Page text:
networks (roughly 650 km in trunk corridors) and expected high‐speed rail (HSR) additions to
2030 (nearly 27 000 km over 2010 levels). In addition, it is expected that between 45 000 square
kilometres (km2) and 77 000 km2 of new parking spaces will be added to accommodate
passenger vehicle stock growth. In total, road, rail and parking infrastructure by 2050 is expected
to account for between 250 000 km2 and 350 000 km2 of built surface area – or roughly the size
of the United Kingdom and Germany (in land area), respectively.
The infrastructure additions estimated in this analysis will carry significant costs. Cumulative
expenditures on transport infrastructure investments (capital construction) in the 4DS are
expected to reach USD 45 trillion by 2050. This accounts for roughly 0.7% of global GDP, which is
consistent with present land transport infrastructure investment levels. When combined with
reconstruction and upgrade costs, and annual operation and maintenance spending, global
transport spending on roads, rail, BRT, HSR and parking is expected to reach nearly USD 120 trillion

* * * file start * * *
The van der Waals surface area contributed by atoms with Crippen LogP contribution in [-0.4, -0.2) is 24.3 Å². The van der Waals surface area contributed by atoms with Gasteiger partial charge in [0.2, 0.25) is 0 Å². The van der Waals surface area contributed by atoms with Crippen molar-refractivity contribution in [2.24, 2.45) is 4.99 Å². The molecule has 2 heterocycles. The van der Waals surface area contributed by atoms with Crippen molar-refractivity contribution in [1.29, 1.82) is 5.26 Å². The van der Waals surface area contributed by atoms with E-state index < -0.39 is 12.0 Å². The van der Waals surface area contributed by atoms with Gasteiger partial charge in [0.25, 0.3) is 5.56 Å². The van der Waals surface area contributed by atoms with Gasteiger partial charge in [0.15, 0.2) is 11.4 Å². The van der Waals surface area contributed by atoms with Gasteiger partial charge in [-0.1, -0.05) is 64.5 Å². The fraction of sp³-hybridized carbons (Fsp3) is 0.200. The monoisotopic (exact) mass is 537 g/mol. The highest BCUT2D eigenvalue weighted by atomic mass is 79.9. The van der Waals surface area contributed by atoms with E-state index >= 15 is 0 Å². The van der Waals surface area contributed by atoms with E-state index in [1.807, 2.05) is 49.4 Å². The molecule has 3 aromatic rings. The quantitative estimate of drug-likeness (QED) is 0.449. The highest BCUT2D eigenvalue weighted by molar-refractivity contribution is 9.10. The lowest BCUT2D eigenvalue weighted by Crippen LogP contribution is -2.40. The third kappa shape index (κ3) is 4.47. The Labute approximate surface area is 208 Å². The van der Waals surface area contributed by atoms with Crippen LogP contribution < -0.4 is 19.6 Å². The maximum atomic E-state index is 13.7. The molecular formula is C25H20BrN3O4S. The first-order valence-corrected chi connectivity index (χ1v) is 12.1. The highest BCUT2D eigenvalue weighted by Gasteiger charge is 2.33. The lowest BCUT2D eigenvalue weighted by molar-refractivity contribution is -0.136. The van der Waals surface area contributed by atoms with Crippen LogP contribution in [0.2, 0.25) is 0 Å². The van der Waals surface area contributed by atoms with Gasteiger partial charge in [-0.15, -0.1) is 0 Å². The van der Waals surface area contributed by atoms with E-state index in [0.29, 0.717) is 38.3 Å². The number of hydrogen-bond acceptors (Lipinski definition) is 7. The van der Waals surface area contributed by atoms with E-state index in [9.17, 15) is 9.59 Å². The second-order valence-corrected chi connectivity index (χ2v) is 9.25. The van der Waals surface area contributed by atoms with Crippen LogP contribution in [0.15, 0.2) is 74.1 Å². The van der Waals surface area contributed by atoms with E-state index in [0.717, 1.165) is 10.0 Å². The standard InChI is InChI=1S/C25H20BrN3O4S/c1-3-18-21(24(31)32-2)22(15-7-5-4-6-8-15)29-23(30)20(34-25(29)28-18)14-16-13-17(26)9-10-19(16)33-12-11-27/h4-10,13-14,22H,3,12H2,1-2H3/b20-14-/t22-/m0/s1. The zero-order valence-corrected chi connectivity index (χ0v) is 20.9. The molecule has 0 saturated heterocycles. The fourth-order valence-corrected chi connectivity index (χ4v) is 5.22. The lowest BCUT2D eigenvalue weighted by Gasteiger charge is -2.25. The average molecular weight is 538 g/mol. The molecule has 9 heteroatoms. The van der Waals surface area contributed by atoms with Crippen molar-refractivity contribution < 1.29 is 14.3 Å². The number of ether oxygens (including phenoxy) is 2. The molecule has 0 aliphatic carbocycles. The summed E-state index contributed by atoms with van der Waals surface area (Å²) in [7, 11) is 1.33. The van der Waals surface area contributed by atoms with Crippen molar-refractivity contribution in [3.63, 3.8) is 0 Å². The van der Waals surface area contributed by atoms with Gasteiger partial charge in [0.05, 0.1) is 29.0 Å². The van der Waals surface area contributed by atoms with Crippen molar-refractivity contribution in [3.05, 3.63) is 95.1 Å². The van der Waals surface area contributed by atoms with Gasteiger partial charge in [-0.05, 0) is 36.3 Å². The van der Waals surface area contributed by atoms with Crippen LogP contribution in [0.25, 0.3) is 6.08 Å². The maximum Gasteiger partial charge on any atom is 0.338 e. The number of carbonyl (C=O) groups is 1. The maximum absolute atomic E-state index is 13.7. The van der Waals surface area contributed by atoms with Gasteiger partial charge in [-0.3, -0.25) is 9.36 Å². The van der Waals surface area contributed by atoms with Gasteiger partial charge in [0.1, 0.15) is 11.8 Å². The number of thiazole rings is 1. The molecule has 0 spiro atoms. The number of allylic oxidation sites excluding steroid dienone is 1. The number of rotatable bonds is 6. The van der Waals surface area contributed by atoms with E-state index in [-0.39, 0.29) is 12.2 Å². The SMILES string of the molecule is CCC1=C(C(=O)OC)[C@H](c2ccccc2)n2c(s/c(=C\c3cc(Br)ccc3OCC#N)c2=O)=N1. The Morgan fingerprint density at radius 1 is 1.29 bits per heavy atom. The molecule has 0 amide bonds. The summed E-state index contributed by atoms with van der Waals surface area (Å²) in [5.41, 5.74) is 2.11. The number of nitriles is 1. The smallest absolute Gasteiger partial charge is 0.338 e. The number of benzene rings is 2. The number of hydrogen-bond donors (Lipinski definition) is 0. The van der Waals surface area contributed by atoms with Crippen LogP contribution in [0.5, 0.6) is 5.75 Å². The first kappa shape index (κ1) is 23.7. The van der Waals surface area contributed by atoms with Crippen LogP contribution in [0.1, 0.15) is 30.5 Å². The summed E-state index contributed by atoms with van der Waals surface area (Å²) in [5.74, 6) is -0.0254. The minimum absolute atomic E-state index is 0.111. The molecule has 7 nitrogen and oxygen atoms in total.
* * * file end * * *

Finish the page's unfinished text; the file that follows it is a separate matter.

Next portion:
by 2050, or an unweighted average of roughly USD 3 trillion per year over the next 40 years. This
equates to 2% of projected global GDP to 2050. Again, this is largely consistent with existing
Unsurprisingly, the largest expected infrastructural additions will be in rapidly emerging economies,
such as China and India. ASEAN, Latin America and the Middle East likewise are expected to add
considerable land transport infrastructure between now and 2050. Overall, non‐OECD countries
account for 85% of projected infrastructure additions over the next 40 years, including nearly
90% of global roadway infrastructure. This reflects expected passenger and freight travel growth
in non‐OECD countries, where the IEA expects travel levels to increase more than 2.5‐fold by 2050.